"On September 14th I stated in a public address that the Alberta Government considered the Federal Government's export tax on Alberta crude oil as clearly discriminatory action by the Federal Government against a particular province. Under the terms of Confederation, the provinces formed the union on the basis that the natural resources would be the exclusive jurisdiction of the provinces, and hence, able to manage their own natural resources. The imposition by the Federal Government of an oil export tax upon a province's natural resources is, in principle, contrary in our view to the spirit and intent of the essential terms of Confederation.
As Albertans and Canadians we are quite prepared to cooperate with the Federal Government and with Provinces to assure that adequate supplies of Alberta oil and natural gas are made available to Canadian consumers in preference to export markets, subject to two important qualifications:
It is then with this attitude towards working with the other Provinces and the Federal Government that we have sought a national conference of First Ministers on energy before major national energy policies have been finalized.
We reject completely the argument that in some way the National Oil Policy of 1961 was a favour to Alberta. Such a policy was a minimal national policy for Canada and if it had not been instituted, there would not now be any significant Canadian oil reserves to even discuss in terms of national policy. Further, if measured beside the cost to Western Canadians of historic national tariff and transportation policies which favour Central Canada, the scales are still heavily balanced against Western Canadian equity in Confederation.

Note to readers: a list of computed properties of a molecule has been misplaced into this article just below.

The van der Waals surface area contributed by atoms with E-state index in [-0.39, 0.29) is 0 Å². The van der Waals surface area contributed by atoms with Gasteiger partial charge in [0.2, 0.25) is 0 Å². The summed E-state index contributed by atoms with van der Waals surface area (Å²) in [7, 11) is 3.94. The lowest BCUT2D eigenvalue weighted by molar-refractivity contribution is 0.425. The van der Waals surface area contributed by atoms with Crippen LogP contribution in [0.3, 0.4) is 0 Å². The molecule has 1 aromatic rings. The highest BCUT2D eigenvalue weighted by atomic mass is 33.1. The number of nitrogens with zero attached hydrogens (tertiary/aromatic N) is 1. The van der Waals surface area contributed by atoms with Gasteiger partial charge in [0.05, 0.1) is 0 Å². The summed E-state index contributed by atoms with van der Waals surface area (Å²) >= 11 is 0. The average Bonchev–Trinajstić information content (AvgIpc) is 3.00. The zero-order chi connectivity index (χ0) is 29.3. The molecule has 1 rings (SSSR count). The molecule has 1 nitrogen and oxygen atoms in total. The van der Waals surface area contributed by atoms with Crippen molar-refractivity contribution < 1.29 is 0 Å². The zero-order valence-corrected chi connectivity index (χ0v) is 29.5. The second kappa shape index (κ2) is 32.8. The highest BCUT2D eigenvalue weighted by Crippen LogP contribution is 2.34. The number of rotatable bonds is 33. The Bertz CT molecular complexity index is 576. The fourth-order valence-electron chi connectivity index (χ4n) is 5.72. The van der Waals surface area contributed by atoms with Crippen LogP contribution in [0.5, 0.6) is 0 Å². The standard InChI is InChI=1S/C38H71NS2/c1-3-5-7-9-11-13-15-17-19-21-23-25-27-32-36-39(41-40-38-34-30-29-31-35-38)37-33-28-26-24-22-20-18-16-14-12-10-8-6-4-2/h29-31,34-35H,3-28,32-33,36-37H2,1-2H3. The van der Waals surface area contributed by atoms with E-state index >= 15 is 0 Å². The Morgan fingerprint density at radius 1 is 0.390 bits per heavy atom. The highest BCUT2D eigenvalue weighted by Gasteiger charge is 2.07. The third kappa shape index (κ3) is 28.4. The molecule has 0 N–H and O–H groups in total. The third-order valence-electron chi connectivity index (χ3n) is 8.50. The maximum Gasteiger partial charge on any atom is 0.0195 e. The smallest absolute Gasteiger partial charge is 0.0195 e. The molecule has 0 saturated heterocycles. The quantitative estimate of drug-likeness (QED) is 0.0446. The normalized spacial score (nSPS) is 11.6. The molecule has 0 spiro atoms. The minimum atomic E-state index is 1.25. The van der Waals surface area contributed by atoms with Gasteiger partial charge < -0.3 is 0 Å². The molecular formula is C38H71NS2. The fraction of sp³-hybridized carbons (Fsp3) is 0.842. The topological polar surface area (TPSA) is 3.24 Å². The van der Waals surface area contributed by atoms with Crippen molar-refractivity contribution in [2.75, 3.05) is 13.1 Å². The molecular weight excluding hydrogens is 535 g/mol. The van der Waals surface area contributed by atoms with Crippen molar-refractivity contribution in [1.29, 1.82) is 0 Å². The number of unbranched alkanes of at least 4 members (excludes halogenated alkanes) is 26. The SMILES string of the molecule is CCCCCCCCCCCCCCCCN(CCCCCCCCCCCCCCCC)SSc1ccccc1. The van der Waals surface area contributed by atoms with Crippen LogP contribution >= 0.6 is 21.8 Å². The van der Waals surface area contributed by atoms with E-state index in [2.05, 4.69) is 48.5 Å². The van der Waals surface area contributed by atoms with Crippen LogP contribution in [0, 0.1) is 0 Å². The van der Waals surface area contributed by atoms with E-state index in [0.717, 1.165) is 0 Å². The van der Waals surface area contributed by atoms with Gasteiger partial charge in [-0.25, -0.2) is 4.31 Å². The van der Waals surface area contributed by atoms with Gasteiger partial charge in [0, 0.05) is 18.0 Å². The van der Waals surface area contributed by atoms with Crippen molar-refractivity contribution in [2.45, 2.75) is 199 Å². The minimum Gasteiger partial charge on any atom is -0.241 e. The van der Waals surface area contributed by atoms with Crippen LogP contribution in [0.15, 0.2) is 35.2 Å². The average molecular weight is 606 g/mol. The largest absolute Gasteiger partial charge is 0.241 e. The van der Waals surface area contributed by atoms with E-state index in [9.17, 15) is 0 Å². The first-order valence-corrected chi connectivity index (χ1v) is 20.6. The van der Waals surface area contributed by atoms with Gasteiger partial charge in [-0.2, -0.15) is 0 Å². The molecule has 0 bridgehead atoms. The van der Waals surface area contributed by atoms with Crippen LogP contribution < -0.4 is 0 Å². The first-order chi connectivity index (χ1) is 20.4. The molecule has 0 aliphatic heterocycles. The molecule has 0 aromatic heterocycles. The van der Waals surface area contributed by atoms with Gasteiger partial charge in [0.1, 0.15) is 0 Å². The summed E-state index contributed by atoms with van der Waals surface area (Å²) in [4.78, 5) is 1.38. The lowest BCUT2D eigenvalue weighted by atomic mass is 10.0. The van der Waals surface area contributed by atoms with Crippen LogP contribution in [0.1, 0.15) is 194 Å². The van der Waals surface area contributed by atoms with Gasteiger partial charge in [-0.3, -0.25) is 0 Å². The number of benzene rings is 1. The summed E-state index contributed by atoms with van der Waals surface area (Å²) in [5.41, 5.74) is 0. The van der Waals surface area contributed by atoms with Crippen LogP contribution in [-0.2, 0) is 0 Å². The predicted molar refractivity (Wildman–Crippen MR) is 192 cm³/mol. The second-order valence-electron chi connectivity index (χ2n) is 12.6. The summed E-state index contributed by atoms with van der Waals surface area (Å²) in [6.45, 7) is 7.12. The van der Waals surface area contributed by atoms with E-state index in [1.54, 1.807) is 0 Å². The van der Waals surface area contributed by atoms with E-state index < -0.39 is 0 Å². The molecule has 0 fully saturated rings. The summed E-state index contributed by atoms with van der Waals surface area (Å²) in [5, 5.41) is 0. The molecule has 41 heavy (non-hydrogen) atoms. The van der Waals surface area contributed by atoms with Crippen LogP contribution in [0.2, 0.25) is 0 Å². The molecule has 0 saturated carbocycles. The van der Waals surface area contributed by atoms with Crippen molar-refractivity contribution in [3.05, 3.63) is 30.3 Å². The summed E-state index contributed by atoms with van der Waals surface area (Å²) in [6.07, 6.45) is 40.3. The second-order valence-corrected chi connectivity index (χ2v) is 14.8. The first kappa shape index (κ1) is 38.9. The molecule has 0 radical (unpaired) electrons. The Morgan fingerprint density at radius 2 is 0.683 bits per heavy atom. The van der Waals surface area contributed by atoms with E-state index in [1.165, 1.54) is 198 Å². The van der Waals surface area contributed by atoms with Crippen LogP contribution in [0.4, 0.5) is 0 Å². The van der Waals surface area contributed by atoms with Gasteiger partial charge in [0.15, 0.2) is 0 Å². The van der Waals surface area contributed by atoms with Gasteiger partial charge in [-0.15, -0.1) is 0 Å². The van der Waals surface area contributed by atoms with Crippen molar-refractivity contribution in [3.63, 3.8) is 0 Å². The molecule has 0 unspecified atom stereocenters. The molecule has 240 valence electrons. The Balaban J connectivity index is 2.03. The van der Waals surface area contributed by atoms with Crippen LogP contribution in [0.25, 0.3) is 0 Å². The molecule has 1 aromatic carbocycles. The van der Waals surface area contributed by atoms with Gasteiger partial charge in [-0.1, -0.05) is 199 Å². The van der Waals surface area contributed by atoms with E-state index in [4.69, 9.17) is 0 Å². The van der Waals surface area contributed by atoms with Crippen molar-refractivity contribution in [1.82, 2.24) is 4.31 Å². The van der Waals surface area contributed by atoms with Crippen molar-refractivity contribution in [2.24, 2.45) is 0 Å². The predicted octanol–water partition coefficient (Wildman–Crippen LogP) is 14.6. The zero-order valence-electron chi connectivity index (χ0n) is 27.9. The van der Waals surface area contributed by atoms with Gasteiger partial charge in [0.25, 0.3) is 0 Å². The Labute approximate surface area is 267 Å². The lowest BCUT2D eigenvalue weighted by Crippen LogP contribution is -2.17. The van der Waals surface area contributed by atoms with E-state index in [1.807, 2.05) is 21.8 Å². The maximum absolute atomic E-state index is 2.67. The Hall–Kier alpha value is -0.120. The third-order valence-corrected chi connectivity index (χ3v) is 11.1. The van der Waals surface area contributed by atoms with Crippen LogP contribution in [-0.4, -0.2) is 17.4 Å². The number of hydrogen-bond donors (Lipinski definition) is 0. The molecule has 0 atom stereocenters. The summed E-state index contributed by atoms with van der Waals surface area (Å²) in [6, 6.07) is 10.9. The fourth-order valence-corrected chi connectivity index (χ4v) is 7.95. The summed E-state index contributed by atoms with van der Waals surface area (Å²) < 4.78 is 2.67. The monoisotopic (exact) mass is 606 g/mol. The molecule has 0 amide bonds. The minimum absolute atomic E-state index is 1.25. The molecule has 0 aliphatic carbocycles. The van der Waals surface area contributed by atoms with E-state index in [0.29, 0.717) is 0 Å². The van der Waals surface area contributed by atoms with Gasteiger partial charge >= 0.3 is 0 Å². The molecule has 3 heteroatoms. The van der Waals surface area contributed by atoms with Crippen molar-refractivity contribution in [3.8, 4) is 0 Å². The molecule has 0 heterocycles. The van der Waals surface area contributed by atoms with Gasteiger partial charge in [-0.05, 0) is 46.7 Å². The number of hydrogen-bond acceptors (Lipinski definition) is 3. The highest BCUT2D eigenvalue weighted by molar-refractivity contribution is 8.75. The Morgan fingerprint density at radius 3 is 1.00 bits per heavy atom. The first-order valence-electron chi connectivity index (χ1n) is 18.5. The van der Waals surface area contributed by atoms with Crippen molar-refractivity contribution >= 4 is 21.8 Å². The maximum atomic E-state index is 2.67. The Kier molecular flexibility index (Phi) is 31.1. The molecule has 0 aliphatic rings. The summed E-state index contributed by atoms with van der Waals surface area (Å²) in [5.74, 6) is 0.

We assess the impact of the principle of the Federal Oil Export Tax as an invasion of the Provincial Government's jurisdiction over its natural resources.
We understand that the purpose of the Oil Export Tax is supposed to be to protect Canadian consumers of crude oil products from the impact of the United States crude oil price exceeding world commodity prices on a free international market presumably at Montreal. As the Government of a province of Canada, we are naturally prepared to cooperate to assure such protection in the Canadian public interest as the supplier of the vast majority of Canada's oil and gas production. Clearly, if the United States foreign policy results in a situation that oil prices in the United States exceed world commodity prices then we as Albertans would be willing to cooperate in an effort to insulate and protect the Canadian consumer from such a situation.
However, the Federal Oil Export Tax will not only siphon off millions of dollars from the Alberta economy but more significant, is a clear invasion in our view of our basic jurisdiction over the managing of our provincially owned natural resources.
We assess the implementation of the Federal Export Oil tax as having even broader implications in terms of its extension to other areas of provincial jurisdiction specifically natural gas. In economic terms, we assess the tax as very detrimental to the Alberta economy and to the Alberta Government. Accordingly, we are forced in fact, have no choice but to respond with major revisions in Alberta's oil and gas policies, legislation and royalty arrangements which in our judgment will protect the Alberta and Canadian public interest.